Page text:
“Will the young people sign up?” That’s one of the White House’s many worries when it comes to Obamacare’s failure to launch. In reality, the life circumstances of young adults are so diverse, a one-size-fits-all policy doesn’t fit most of us well.
Sadly, the government’s dumbed-down view of young adults as a homogenous consumer bloc has resulted in some pretty poor advertising aimed at “bros,” and recently "hoes" on top of bad policy. This insults the intelligence of young Americans who are expected to pick up the tab for Obamacare’s endless and unfair costs.
It’s no surprise that Obamacare ads aimed at youth are oversimplified, belittling and stupid. After all, the law itself includes a provision requiring insurers to cover “adult children” up to age 26. When the government thinks of you as an “adult child,” be prepared for patronizing.
Reality is more complex. First of all, adult dependent coverage doesn’t apply to everyone under 26. If your parents are uninsured, you’re out of luck. If you’re below the threshold, you might be automatically enrolled in the troubled Medicaid program. On the other hand, if you have a job or are married, you might be covered through your employer, your spouse, or your spouse’s employer.
Employer-sponsored insurance is becoming harder and harder to get. For one thing, you have to get a job first. The most recent data (July 2013) puts youth unemployment at 16.3 percent. And young adults are more likely to work in entry-level or part-time wage jobs that might not come with benefits.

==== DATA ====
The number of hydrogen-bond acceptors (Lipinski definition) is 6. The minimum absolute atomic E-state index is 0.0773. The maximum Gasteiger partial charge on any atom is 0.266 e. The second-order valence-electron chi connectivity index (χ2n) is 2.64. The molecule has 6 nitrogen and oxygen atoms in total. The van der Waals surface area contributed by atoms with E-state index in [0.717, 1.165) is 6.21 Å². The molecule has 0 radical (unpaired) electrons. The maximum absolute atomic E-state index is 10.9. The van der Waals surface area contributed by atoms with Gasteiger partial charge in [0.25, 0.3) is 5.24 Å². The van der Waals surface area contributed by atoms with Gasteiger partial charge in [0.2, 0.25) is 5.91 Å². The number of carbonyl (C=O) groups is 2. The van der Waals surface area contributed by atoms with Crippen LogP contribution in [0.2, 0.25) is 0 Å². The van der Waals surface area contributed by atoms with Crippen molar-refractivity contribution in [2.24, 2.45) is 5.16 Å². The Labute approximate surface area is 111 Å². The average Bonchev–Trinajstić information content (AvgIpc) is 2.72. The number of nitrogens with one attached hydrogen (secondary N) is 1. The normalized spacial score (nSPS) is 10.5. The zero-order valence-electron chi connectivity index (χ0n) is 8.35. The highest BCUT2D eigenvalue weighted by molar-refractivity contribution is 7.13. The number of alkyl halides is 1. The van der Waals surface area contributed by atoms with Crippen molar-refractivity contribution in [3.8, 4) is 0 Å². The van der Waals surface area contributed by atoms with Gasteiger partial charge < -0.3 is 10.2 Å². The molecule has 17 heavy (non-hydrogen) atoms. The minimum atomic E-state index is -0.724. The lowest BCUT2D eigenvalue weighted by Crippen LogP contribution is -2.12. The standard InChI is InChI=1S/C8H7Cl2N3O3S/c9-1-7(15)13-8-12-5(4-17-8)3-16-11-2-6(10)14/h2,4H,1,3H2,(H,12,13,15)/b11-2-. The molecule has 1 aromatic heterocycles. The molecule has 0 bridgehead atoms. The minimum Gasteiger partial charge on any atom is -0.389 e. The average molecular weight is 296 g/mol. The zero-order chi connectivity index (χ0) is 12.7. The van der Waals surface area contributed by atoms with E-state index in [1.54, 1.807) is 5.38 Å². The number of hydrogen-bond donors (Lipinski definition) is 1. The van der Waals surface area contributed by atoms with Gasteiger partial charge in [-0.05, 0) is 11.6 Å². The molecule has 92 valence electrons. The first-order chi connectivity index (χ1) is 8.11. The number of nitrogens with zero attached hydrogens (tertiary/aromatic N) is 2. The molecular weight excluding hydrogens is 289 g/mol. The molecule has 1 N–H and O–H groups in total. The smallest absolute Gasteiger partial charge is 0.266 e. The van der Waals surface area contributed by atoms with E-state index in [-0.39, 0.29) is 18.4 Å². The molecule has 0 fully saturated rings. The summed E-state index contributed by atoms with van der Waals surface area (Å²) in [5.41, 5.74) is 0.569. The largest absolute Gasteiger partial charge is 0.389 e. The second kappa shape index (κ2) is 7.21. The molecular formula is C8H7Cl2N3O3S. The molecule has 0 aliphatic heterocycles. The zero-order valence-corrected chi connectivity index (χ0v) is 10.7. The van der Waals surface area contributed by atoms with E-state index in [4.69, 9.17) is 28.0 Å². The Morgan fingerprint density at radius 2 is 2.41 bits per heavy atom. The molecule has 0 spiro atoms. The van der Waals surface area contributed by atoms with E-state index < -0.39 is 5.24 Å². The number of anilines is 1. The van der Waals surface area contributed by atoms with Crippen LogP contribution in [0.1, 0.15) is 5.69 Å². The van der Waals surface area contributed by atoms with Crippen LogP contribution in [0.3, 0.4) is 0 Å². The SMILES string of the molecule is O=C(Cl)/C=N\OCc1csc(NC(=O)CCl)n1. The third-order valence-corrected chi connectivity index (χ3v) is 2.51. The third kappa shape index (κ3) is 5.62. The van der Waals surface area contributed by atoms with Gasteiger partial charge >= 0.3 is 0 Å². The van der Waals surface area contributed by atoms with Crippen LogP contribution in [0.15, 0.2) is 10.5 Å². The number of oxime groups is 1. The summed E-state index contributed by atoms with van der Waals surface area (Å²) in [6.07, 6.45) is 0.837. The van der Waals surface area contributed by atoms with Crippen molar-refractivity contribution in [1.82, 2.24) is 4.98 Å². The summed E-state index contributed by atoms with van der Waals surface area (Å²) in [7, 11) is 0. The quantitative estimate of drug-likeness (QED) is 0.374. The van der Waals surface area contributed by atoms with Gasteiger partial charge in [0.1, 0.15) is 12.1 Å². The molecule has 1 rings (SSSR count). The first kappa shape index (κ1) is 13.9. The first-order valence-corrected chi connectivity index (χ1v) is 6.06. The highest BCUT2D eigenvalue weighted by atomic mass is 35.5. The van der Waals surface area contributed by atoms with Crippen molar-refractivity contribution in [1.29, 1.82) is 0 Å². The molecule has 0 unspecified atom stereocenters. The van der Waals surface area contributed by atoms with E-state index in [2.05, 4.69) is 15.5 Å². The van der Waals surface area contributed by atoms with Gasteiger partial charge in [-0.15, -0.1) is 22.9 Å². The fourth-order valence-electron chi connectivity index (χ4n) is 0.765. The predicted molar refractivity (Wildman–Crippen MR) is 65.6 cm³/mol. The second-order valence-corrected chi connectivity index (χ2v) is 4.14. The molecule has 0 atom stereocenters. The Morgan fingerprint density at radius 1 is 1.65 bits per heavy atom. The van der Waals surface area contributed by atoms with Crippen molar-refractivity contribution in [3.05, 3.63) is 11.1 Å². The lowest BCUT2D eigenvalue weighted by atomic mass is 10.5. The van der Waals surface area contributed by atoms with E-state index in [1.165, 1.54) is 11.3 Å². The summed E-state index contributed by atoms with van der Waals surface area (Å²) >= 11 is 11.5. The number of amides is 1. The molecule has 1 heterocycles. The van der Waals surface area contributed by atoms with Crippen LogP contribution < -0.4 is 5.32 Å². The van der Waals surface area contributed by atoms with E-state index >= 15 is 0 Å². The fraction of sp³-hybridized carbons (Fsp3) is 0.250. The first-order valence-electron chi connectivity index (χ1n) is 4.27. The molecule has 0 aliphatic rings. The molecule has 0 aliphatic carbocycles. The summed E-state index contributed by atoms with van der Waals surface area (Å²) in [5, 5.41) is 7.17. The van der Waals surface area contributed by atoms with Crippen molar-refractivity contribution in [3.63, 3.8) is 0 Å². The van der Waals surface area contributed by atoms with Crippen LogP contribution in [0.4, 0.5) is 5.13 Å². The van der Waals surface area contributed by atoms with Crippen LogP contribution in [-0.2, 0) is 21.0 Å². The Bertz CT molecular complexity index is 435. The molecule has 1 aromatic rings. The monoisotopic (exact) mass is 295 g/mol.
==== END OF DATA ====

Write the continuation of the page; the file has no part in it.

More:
But the focus of the frat fight is really those young adults who buy their own insurance. This week’s disappointing news that only 106,000 Americans successfully selected health plans in the individual exchanges has President Obama (and the insurance industry) worried. Beyond the size of this pool, the shape is very important. If these enrollees are disproportionately old or sick, then a spiral of adverse selection may lead to higher and higher premiums in the years ahead.
Furthermore, President Obama knows that allowing Americans – young or old – to keep pre-Obamacare plans would worsen this “death spiral” problem. That’s why his “fix,” announced on Thursday, is designed to effect no practical change.
Obamacare mandates a minimum level of coverage that includes maternity care, mental and behavioral health, alcohol rehabilitation, and prescription drugs – among other benefits – and these new mandates come with a cost. Obamacare also forbids annual or lifetime limits on plans, which resulted in a mass exit of “mini-med” plans and student plans once offered by many colleges.
The American Action Forum produced a study that shows the average 30-year-old man and the average 30-year-old woman in the individual market will see an increase of 260 and 193 percent, respectively, in premiums for the lowest cost plans. The American Academy of Actuaries has calculated that, even taking subsidies into account, 4 out of 5 people under 30 will pay more under Obamacare.
These increases are not simply a result of mandated health benefits, but another price-setting provision – called “age band compression” – requires insurers to keep premiums at a 1:3 ratio from the youngest buyers to the oldest. (This means if your grandmother’s insurance is $600/month, your insurer can’t charge you less than $200/month.)
The decision to buy – or not to buy – insurance should not be a political (or criminal) decision. Young adults are smart enough to evaluate insurance products in a market and select the right coverage for us. But sadly Obamacare’s advertisers – as well as its authors – don’t think of us as anything more than unthinking “bros.”